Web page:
Dear New Year’s Resolution–it was nice while it lasted.

 

 

Dear New Year’s Resolutions,

 

It was nice while it lasted.

 

Sincerely,

 

February

 

Now that we are 31 days and counting into 2017, many of us are admitting defeat in our list of resolutions.   Excuses are as varied as the initial intentions.  The dryer shrunk my jeans, there’s no time to exercise, but at least the cookies were gluten free.  As I scan through Facebook entries and personal blogs, the recurring theme is one of self-deprecation.  So, what’s the point?

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Tis the Season for Lighting up Your Nucleus Accumbens

 

It is estimated that Americans consume 22 teaspoons of sugar a day.  Studies have shown that sugary, processed foods trigger a special region in the brain called the nucleus accumbens.  This is the pleasure center which when activated can lead to addictions.   In other words, once this pathway is stimulated, the intoxication from the sugar high, makes you feel as if you can never get enough.

 

Take for example, a 20 ounce bottle of soda with 65 grams of sugar.  Your gut quickly absorbs the liquid sugar which causes a domino effect of high blood sugar leading to high insulin levels.  Insulin increases storage of belly fat and inflammation.  Insulin blocks your appetite –control hormone, leptin.  Now the brain never gets the message that you are full.  Instead it thinks you are starving.  This lights up your nucleus accumbens driving you to crave more sugar and processed foods.

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Embracing the “C” word (no, not that one)

 

Sometimes Nurse Practitioners who practice wellness get a personal wake up call.  After a recent phone call, I was immediately transported back 20 years ago when I received an almost identical call.  Both times, I understood the information.  Both times, I instantly denied the information.  But each time, reality seeped into every adrenaline soaked brain cell.  The biopsy report was positive for cancer.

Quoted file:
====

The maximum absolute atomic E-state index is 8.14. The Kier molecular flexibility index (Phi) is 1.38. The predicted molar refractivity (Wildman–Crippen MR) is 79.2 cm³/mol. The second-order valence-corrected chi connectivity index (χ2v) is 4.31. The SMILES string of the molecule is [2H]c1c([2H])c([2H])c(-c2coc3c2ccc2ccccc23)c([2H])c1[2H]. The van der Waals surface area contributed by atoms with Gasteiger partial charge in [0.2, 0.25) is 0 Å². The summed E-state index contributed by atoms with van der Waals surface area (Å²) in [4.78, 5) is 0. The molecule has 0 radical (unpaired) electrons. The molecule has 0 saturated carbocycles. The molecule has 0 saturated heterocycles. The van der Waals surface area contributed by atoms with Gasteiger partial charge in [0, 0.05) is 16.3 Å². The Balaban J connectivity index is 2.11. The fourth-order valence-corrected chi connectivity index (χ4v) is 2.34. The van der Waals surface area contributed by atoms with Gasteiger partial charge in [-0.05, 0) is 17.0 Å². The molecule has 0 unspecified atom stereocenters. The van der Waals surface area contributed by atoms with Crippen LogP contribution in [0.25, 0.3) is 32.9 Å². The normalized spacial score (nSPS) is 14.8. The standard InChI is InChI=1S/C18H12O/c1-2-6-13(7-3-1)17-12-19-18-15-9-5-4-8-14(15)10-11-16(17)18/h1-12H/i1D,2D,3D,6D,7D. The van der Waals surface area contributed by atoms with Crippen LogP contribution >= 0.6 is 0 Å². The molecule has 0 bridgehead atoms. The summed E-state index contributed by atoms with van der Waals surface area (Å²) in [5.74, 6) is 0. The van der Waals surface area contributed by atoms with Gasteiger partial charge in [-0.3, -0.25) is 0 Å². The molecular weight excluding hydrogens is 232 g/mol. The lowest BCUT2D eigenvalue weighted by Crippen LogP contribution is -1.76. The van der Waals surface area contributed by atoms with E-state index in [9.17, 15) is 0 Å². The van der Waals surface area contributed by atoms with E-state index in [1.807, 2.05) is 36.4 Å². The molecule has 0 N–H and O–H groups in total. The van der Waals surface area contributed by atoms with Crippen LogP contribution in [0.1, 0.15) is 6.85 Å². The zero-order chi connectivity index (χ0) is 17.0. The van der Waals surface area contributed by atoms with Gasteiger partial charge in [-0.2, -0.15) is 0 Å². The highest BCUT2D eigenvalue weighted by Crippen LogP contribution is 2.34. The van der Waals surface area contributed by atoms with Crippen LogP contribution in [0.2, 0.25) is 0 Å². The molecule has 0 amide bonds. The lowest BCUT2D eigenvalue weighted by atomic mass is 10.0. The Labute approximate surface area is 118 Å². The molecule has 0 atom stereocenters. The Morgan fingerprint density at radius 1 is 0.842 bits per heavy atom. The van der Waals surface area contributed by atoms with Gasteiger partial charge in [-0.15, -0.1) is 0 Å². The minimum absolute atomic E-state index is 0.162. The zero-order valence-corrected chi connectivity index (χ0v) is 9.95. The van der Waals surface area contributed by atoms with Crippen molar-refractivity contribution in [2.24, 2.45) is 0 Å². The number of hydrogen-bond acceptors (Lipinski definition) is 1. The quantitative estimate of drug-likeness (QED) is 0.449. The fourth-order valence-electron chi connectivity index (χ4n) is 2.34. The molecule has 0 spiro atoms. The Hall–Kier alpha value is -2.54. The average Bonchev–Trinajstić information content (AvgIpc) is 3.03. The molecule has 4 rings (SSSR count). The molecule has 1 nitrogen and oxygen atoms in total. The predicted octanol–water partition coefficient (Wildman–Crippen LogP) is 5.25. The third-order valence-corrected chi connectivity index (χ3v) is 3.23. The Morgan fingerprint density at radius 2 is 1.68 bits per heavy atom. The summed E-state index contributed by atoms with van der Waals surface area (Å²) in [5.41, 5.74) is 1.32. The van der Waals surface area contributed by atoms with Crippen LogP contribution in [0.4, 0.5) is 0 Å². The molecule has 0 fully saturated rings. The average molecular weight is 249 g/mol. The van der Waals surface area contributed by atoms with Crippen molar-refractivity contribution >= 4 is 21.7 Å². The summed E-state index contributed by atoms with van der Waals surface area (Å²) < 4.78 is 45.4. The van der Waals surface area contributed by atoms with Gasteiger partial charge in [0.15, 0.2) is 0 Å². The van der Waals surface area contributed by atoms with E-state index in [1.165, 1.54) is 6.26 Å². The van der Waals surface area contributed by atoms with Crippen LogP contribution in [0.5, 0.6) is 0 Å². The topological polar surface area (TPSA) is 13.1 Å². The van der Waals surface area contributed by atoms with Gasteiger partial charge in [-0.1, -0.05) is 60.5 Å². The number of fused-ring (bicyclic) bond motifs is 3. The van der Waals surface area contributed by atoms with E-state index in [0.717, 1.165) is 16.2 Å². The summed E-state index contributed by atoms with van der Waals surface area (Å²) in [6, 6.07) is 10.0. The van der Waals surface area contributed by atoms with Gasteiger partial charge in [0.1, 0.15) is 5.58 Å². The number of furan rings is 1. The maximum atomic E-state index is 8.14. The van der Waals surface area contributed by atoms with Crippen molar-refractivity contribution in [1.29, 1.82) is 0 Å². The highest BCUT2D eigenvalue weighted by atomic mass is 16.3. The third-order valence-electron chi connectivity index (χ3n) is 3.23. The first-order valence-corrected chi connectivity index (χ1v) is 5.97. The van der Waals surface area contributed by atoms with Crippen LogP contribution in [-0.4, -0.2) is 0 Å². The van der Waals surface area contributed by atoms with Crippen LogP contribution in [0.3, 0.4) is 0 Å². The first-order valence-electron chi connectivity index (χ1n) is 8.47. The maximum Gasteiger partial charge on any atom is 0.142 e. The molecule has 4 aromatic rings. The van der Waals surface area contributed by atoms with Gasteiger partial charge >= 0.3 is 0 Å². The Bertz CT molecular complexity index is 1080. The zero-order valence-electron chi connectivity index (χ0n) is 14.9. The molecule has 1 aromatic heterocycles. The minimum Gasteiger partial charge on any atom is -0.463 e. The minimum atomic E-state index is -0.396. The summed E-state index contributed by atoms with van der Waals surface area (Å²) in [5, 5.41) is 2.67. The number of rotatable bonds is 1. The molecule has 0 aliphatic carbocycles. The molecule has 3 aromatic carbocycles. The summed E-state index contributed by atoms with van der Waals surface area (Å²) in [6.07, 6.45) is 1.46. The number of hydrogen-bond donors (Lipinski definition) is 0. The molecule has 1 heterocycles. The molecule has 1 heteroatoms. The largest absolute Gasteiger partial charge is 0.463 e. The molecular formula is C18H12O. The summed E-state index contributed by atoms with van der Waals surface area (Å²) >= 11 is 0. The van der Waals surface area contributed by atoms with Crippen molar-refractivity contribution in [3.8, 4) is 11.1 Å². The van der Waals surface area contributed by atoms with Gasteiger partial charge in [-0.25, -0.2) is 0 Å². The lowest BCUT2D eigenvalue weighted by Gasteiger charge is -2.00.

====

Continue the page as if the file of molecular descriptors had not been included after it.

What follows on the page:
My initial prognosis had mixed reviews.  The surgeon was hopeful – the specialist not so much.  The days and weeks that followed were full of opportunities to choose between fear or courage.  I became a student of the many promises from God that I had taken for granted.   I found myself more acutely aware of fellow sufferers in this “cancer club” and began praying for them with a new zeal.

 

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Testosterone Quagmire

“Men are from Mars and women are from Venus”

—John Gray PhD

 

Women and men are very different.  The concept seems fairly easy to grasp.  Most get it.  It seems obvious.  Even the science supports it.  However, this point seems to escape most in Medicine today.

 

The perfect example of this biochemical difference is found in Testosterone.  The effects and risks of Testosterone in women stand in stark contrast to men.   Low Testosterone is associated with an increased cardiovascular disease risk in men.  Yet, elevated Testosterone is associated with an increased cardiovascular disease risk in women.  A recent publication highlights the different Testosterone picture in women with obesity and Metabolic Syndrome (elevated Testosterone) and men with obesity and Metabolic Syndrome (low Testosterone).

 

Join Nan Sprouse as she discusses the quagmire of Testosterone in women in her latest video blog.  No opinion here, just science.

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An Apple a Day? Healthy Choices vs. Inflammation

My pre-60th birthday journey to improve my previous test results from Seasons of Farragut continues! This month I decided to focus on the first tenet in our Seasons wellness regimen – nutrition!

About two years ago I took the ALCAT test and was astonished at my lengthy list of reactive foods! The ALCAT is a fascinating food sensitivity test in which white blood cells are introduced to a variety of foods, chemicals, and herbs. The severity of the reaction determines if a substance is mild, moderate, severe, or normal within my body. Since knowledge is power, I decided to receive the news that gluten and dairy were on my “severe list” as a positive indicator rather than “buyers’ remorse” for having performed the test!

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